The Times, London, Jan. 9: The manner in which George Carey let his retirement as Archbishop of Canterbury be known was an accurate reflection of his tenure. His statement was brief, simple, dignified and he deliberately resisted the temptation to put his own stamp on his era. It will be said by some that Dr. Carey was an almost accidental incumbent who, while a decent soul, was not a charismatic figure. This understates his performance and underestimates the extraordinary difficulties that he inherited.
Vindication: The Church of England ended the 1980s faced with an identity crisis. It fell to Dr. Carey to restore diplomatic relations between state and church and to seek to manage change within the Anglican community without prompting a serious schism. The strategy adopted by the archbishop has been largely vindicated by events. His own instincts on women priests -- a firm but moderate preference for reform -- met the approval of most Anglicans. His personal style helped to smooth the transition. The seemingly relentless fall in the numbers attending church in England has begun to be arrested, while Anglicanism overseas, especially in Africa, has expanded vigorously.
Yomiuri Shimbun, Tokyo, Jan. 9: Japan has maintained close relations with the founding members of the Association of Southeast Asian Nations -- the Philippines, Malaysia, Thailand, Indonesia and Singapore.
The international political landscape has been undergoing great changes since the terrorist attack on the United States on Sept. 11, as shown by a newly formed antiterrorism alliance among three military powers -- the United States, Russia and China.
In this sense, it is a critically important task for Japan to shore up its relationship with Southeast Asian nations in mapping out a diplomatic strategy. The significance of Prime Minister Junichiro Koizumi's ASEAN tour lies in this.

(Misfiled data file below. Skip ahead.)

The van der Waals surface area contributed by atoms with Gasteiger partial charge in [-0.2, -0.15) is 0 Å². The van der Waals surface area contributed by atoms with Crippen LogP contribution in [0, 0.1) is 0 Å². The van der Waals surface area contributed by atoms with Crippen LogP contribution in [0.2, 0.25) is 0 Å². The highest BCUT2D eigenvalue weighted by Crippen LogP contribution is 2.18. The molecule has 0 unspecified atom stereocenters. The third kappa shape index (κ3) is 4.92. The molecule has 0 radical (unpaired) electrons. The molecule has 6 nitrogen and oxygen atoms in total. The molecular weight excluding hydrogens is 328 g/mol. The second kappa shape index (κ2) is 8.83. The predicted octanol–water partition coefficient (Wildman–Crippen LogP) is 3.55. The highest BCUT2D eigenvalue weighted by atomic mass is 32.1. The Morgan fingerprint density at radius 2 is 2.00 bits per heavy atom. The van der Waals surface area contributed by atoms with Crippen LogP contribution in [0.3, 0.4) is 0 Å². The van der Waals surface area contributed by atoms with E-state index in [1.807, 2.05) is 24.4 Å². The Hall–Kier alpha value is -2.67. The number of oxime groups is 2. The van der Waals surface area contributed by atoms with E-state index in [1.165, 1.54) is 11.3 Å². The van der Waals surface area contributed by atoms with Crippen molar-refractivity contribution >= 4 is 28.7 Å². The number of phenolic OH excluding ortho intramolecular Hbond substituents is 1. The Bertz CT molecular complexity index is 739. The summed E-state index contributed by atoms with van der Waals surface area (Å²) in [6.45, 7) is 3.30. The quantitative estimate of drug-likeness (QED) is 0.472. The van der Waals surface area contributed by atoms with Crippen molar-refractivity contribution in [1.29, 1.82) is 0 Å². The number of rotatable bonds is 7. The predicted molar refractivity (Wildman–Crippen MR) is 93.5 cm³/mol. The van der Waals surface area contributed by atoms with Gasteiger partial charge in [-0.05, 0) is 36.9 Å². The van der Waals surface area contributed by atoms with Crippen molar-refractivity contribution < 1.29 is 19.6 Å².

Regional peace: Japan should take the lead in working to ensure regional peace and prosperity as an Asian leader. To accomplish this goal, this country must further increase its cooperative ties with the ASEAN countries in security, economic and other areas, while also basing its diplomatic strategy on its alliance with the United States.
Al-Akhbar, Cairo, Jan. 8: It is clear for everyone the aims behind this fabricated fuss which is propagated by the government of Israeli Prime Minister Ariel Sharon, the butcher, with the participation of Israel's military chief Lt. Gen. Shaul Mofaz on seizing a ship in the Red Sea waters carrying weapons allegedly destined for the Palestinian Authority.
It is not a coincidence that the announcement of the act of piracy, carried out by the Israeli navy, takes place as the American envoy Anthony Zinni arrives in the Middle East to cool off the tense situation resulted from the continued barbaric Israeli aggression against the Palestinians.
What Sharon does, to impede the application of all Middle East peace agreements, has become known especially that he unhides his criminal aggressive anti-peace strategy based on expansion and settlement citing Israel's security as a justification.
Naked pretext: The tale of the arms' ship is but a naked pretext to abort Zinni's mission which gained momentum due to the Palestinian Authority's success in controlling a cease-fire by all Palestinian factions.
Expressen, Stockholm, Jan. 7: After the November elections, the U.S. Congress may very well be dominated by Democrats. This would do both the world and the United States good. The Democrats in every way hold a more up-to-date and modern view of the domestic and international roles of the American state. President George W. Bush has merits when it comes to issues as education and immigration and he did manage last fall's crisis very well.
One-sided ideology: But his blunt Texan ideology is and remains too one-sided for such a complex and very important country as the United States His party ended up in a political meltdown during the Clinton years and has not yet found its way back to reality. Make the process short.
The Independent, London, Jan. 9: The news from Zimbabwe only gets worse. When the parliament convenes again today, a clampdown on the media will top the agenda. A new bill threatens jail sentences for reporters who publish news "likely to cause alarm and despondency" (i.e. the truth about Robert Mugabe's regime). President Mugabe has tried to portray all critics of his regime as tools of the old colonial powers. In reality, the embattled opposition provides a reminder that civil society has not been cowed.
Fear: The presidential elections are due in March. Morgan Tsvangirai, whose Movement for Democratic Change came close to ousting Mugabe's ruling Zanu-PF party in elections in June 2000, is now challenging the 77-year-old Mr. Mugabe as president. The climate of fear and violence means that Mr. Tsvangirai and the MDC still face a difficult task to wrest power. There are glimmers of good news.
Thus, despite Mr. Mugabe's best efforts, some judges have retained their independence. The odds are still, to put it mildly, stacked against Mr. Tsvangirai and the opposition. There can be no surprise about Mr. Mugabe's attempts to link the democrats with the old racists.